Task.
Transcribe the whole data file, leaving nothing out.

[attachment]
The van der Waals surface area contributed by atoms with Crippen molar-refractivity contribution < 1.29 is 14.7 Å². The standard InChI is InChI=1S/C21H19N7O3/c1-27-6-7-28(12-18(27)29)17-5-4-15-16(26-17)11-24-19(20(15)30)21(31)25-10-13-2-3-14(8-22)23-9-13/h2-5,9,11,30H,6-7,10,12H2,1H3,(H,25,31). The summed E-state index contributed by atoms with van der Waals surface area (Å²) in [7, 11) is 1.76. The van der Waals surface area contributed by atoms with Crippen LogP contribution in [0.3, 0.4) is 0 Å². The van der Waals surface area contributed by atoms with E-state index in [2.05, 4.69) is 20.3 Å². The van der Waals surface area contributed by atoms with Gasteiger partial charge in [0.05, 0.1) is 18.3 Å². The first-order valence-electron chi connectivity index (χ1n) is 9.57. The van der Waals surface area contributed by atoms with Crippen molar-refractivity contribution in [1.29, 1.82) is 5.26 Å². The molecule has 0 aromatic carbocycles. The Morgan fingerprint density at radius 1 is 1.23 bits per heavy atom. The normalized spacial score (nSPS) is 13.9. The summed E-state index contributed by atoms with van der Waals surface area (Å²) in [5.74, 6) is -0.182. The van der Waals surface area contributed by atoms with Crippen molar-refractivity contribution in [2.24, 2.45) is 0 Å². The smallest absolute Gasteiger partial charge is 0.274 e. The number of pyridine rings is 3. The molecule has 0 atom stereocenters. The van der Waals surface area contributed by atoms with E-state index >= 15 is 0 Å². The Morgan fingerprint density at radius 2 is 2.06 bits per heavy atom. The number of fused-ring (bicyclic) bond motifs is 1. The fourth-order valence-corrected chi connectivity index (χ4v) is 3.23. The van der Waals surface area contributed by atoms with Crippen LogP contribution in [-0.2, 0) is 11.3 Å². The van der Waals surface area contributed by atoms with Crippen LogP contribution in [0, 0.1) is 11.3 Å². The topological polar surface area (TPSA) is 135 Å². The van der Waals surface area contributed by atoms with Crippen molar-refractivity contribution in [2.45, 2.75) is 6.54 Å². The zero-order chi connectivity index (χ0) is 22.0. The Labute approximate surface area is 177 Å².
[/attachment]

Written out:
The van der Waals surface area contributed by atoms with Crippen molar-refractivity contribution < 1.29 is 14.7 Å². The standard InChI is InChI=1S/C21H19N7O3/c1-27-6-7-28(12-18(27)29)17-5-4-15-16(26-17)11-24-19(20(15)30)21(31)25-10-13-2-3-14(8-22)23-9-13/h2-5,9,11,30H,6-7,10,12H2,1H3,(H,25,31). The summed E-state index contributed by atoms with van der Waals surface area (Å²) in [7, 11) is 1.76. The van der Waals surface area contributed by atoms with Crippen LogP contribution in [0.3, 0.4) is 0 Å². The van der Waals surface area contributed by atoms with E-state index in [2.05, 4.69) is 20.3 Å². The van der Waals surface area contributed by atoms with Gasteiger partial charge in [0.05, 0.1) is 18.3 Å². The first-order valence-electron chi connectivity index (χ1n) is 9.57. The van der Waals surface area contributed by atoms with Crippen molar-refractivity contribution in [1.29, 1.82) is 5.26 Å². The molecule has 0 aromatic carbocycles. The Morgan fingerprint density at radius 1 is 1.23 bits per heavy atom. The normalized spacial score (nSPS) is 13.9. The summed E-state index contributed by atoms with van der Waals surface area (Å²) in [5.74, 6) is -0.182. The van der Waals surface area contributed by atoms with Crippen molar-refractivity contribution in [2.24, 2.45) is 0 Å². The smallest absolute Gasteiger partial charge is 0.274 e. The number of pyridine rings is 3. The molecule has 0 atom stereocenters. The van der Waals surface area contributed by atoms with E-state index >= 15 is 0 Å². The Morgan fingerprint density at radius 2 is 2.06 bits per heavy atom. The number of fused-ring (bicyclic) bond motifs is 1. The fourth-order valence-corrected chi connectivity index (χ4v) is 3.23. The van der Waals surface area contributed by atoms with Crippen LogP contribution in [-0.2, 0) is 11.3 Å². The van der Waals surface area contributed by atoms with Crippen LogP contribution in [0, 0.1) is 11.3 Å². The topological polar surface area (TPSA) is 135 Å². The van der Waals surface area contributed by atoms with Crippen molar-refractivity contribution in [2.45, 2.75) is 6.54 Å². The zero-order chi connectivity index (χ0) is 22.0. The Labute approximate surface area is 177 Å².